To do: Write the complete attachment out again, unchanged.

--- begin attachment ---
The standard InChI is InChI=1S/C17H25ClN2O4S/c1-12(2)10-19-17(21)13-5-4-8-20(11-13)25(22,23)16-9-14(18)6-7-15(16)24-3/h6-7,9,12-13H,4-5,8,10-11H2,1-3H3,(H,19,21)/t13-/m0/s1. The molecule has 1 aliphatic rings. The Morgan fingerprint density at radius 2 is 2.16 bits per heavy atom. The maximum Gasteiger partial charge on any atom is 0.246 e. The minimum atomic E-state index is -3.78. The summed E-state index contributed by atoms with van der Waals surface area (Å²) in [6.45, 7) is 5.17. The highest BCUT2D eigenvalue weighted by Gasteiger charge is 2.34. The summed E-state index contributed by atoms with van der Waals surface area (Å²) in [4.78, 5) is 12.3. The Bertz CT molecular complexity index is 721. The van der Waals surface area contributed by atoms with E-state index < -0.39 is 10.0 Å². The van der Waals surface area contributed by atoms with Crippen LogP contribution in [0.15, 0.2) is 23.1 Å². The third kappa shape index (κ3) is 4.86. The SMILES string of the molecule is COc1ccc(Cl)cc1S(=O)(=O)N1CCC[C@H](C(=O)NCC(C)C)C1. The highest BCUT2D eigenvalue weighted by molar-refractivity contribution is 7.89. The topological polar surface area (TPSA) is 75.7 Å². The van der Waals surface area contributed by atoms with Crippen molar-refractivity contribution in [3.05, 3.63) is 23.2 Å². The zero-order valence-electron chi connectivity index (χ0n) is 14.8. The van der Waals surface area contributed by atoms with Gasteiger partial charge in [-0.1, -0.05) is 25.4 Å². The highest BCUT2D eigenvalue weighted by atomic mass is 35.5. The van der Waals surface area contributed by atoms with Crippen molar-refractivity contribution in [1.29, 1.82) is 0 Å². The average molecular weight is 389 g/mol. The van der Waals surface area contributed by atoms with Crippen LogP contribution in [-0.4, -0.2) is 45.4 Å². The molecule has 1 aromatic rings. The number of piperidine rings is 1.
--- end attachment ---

The standard InChI is InChI=1S/C17H25ClN2O4S/c1-12(2)10-19-17(21)13-5-4-8-20(11-13)25(22,23)16-9-14(18)6-7-15(16)24-3/h6-7,9,12-13H,4-5,8,10-11H2,1-3H3,(H,19,21)/t13-/m0/s1. The molecule has 1 aliphatic rings. The Morgan fingerprint density at radius 2 is 2.16 bits per heavy atom. The maximum Gasteiger partial charge on any atom is 0.246 e. The minimum atomic E-state index is -3.78. The summed E-state index contributed by atoms with van der Waals surface area (Å²) in [6.45, 7) is 5.17. The highest BCUT2D eigenvalue weighted by Gasteiger charge is 2.34. The summed E-state index contributed by atoms with van der Waals surface area (Å²) in [4.78, 5) is 12.3. The Bertz CT molecular complexity index is 721. The van der Waals surface area contributed by atoms with E-state index < -0.39 is 10.0 Å². The van der Waals surface area contributed by atoms with Crippen LogP contribution in [0.15, 0.2) is 23.1 Å². The third kappa shape index (κ3) is 4.86. The SMILES string of the molecule is COc1ccc(Cl)cc1S(=O)(=O)N1CCC[C@H](C(=O)NCC(C)C)C1. The highest BCUT2D eigenvalue weighted by molar-refractivity contribution is 7.89. The topological polar surface area (TPSA) is 75.7 Å². The van der Waals surface area contributed by atoms with Crippen molar-refractivity contribution in [3.05, 3.63) is 23.2 Å². The zero-order valence-electron chi connectivity index (χ0n) is 14.8. The van der Waals surface area contributed by atoms with Gasteiger partial charge in [-0.1, -0.05) is 25.4 Å². The highest BCUT2D eigenvalue weighted by atomic mass is 35.5. The van der Waals surface area contributed by atoms with Crippen molar-refractivity contribution in [1.29, 1.82) is 0 Å². The average molecular weight is 389 g/mol. The van der Waals surface area contributed by atoms with Crippen LogP contribution in [-0.4, -0.2) is 45.4 Å². The molecule has 1 aromatic rings. The number of piperidine rings is 1.